If you desire something with more warming, relaxing properties to help ease spasms, we recommend opting for products formulated with oils, waxes, or plant butters. Oils from plants like olive, avocado, safflower, argan, jojoba, grapeseed, almond, and coconut can be used alongside plant butters like shea, cocoa, and mango for creamy formulas, while carnauba or beeswax can lend a firmer, more salve-like consistency. We find that more emollient formulas keep warming ingredients like ginger, cinnamon, and capsaicin active for longer periods, extending symptom relief.
If you prefer to refrain from using products that manipulate your sensation and perception, that’s okay! There are plenty of helpful CBD topicals out there that produce no thermal sensation whatsoever. We suggest selecting a carrier based on your skin type and avoiding ingredients that tend to produce changes in tactile sensation. These tend to be things like menthol, capsaicin, cinnamon, and ginger, but can sometimes include milder extracts like lavender or arnica, so listen to your body on this one.
If you want to try topical CBD for nerve pain but have very sensitive skin that balks at most mainstream ingredients, don’t lose hope just yet. Instead of reaching for a topical formula with a lengthy ingredient list, try using an unflavored CBD tincture made with only CBD and a suitable carrier oil. You can apply it safely to your skin without worrying about hidden allergies while still reaping the analgesic, anti-inflammatory, and antispasmodic benefits of topical CBD. If you decide to try a topical formula, we suggest a salve or balm, which tend to contain fewer common allergens than cream, lotion, or roll-on formulas.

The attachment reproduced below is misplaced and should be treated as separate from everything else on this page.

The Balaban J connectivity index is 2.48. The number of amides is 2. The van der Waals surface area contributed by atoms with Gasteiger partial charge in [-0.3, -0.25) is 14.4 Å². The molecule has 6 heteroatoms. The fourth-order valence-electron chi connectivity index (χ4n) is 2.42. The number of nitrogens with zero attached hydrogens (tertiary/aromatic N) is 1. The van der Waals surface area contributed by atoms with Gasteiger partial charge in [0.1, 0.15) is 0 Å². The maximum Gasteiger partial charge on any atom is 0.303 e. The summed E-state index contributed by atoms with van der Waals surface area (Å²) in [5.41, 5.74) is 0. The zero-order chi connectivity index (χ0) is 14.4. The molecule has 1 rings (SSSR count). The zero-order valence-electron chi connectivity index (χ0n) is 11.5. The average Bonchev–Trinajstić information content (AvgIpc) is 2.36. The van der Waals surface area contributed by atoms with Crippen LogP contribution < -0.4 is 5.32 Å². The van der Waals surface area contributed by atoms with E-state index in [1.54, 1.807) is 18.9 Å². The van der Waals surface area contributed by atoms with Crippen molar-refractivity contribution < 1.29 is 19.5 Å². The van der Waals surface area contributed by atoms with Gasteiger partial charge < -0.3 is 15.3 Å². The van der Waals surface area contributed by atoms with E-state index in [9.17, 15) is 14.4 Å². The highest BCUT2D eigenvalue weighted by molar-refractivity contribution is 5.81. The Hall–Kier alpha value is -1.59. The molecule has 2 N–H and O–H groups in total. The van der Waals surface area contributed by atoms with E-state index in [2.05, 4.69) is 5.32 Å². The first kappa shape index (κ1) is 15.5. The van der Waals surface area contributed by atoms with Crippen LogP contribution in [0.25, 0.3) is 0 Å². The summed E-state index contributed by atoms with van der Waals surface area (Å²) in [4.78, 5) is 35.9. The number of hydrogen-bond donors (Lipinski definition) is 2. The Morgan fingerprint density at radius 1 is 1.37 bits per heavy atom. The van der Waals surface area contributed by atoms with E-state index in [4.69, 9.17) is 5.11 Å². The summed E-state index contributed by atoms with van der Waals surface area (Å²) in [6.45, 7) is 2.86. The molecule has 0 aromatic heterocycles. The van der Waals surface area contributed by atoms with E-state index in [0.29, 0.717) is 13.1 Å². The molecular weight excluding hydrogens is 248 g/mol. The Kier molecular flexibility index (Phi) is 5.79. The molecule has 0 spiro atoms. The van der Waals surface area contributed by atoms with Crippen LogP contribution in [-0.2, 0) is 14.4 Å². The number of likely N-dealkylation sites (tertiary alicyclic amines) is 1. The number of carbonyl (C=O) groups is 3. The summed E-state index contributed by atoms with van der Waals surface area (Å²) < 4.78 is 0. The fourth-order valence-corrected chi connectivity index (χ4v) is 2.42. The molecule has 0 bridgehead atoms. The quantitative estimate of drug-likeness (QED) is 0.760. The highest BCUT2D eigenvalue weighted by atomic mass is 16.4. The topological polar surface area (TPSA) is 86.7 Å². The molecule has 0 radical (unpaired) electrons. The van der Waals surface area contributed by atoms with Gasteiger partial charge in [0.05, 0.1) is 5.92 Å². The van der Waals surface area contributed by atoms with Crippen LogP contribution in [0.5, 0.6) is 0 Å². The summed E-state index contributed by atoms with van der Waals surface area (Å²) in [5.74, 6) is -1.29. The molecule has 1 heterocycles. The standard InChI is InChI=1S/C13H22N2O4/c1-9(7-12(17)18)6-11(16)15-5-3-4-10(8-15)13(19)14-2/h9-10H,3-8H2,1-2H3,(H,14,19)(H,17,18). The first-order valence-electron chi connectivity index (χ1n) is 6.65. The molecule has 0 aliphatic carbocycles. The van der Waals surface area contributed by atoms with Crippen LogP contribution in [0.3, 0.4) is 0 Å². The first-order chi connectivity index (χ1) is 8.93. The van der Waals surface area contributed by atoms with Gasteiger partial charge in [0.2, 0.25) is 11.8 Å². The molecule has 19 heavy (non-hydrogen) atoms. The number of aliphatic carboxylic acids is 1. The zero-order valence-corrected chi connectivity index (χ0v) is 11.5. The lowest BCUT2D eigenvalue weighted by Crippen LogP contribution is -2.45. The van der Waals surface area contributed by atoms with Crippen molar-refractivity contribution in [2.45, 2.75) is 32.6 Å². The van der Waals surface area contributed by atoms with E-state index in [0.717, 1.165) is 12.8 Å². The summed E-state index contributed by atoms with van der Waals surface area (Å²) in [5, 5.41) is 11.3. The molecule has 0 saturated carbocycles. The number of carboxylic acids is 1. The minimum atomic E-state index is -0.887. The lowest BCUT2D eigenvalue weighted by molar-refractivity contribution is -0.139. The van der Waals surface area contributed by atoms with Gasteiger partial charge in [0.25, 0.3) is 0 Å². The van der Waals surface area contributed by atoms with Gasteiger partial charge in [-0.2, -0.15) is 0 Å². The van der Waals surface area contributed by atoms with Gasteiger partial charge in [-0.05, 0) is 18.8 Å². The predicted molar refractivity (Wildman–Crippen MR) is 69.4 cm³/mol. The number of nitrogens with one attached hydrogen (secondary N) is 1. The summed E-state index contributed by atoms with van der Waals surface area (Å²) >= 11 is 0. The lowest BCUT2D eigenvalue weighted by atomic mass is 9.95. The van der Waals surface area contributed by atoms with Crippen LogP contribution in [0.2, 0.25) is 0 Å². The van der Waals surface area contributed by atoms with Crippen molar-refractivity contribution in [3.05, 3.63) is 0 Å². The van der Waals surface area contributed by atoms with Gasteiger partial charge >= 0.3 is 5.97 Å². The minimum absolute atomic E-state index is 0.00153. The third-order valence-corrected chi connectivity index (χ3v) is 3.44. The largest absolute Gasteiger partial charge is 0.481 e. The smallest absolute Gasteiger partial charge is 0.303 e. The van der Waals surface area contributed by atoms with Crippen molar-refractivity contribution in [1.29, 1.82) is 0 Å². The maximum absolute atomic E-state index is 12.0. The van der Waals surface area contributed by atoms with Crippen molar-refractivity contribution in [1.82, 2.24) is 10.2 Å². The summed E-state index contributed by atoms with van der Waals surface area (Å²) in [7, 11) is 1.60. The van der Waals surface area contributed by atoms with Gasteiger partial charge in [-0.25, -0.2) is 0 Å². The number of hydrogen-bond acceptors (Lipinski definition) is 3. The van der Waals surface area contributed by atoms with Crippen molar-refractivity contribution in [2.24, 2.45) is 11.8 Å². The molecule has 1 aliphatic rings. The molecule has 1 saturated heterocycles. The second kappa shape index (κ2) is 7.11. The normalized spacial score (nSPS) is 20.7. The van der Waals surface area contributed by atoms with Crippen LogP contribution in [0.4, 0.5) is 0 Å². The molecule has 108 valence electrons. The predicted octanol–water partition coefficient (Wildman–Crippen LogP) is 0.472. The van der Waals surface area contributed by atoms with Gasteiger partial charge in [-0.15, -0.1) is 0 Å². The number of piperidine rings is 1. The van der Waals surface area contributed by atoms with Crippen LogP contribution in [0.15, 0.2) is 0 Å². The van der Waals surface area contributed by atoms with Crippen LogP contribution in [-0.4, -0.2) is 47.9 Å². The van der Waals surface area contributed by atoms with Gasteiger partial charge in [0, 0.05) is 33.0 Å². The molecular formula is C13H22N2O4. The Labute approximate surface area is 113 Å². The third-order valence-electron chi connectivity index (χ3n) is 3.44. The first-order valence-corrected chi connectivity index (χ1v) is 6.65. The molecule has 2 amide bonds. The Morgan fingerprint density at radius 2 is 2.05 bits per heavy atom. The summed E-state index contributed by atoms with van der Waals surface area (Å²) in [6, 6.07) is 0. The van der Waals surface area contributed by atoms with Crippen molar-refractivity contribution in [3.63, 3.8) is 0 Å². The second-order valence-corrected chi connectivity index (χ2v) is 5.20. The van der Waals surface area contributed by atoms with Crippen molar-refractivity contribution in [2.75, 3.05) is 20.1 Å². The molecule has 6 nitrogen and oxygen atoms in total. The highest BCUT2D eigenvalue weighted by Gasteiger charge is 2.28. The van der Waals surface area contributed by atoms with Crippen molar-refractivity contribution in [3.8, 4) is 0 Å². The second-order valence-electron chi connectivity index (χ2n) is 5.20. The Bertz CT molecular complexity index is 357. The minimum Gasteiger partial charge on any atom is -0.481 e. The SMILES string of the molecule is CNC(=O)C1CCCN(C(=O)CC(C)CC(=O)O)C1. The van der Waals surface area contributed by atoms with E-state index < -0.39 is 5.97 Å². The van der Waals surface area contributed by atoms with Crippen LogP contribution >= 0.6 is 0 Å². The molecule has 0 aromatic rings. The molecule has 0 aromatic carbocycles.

Topical CBD Supporting Ingredients for Nerve Pain
- Capsaicin – The chemical that gives chili peppers their signature spice (and pepper spray its notorious burn), capsaicin certainly has the potential to cause inflammation. However, in small doses, the fiery compound can actually act as an anti-inflammatory, encouraging circulation and reducing pain and swelling. It also causes a warming sensation when applied to the skin (again, well-diluted) that may be beneficial in alleviating some types of nerve pain. Researchers believe that this analgesic effect may be due in part to this sensation, which helps to desensitize the skin and, therefore, the sensation of pain. Capsaicin is used in very tiny doses in topical CBD pain relief products and is generally well-tolerated. However, those with an allergy to peppers should take care to avoid it.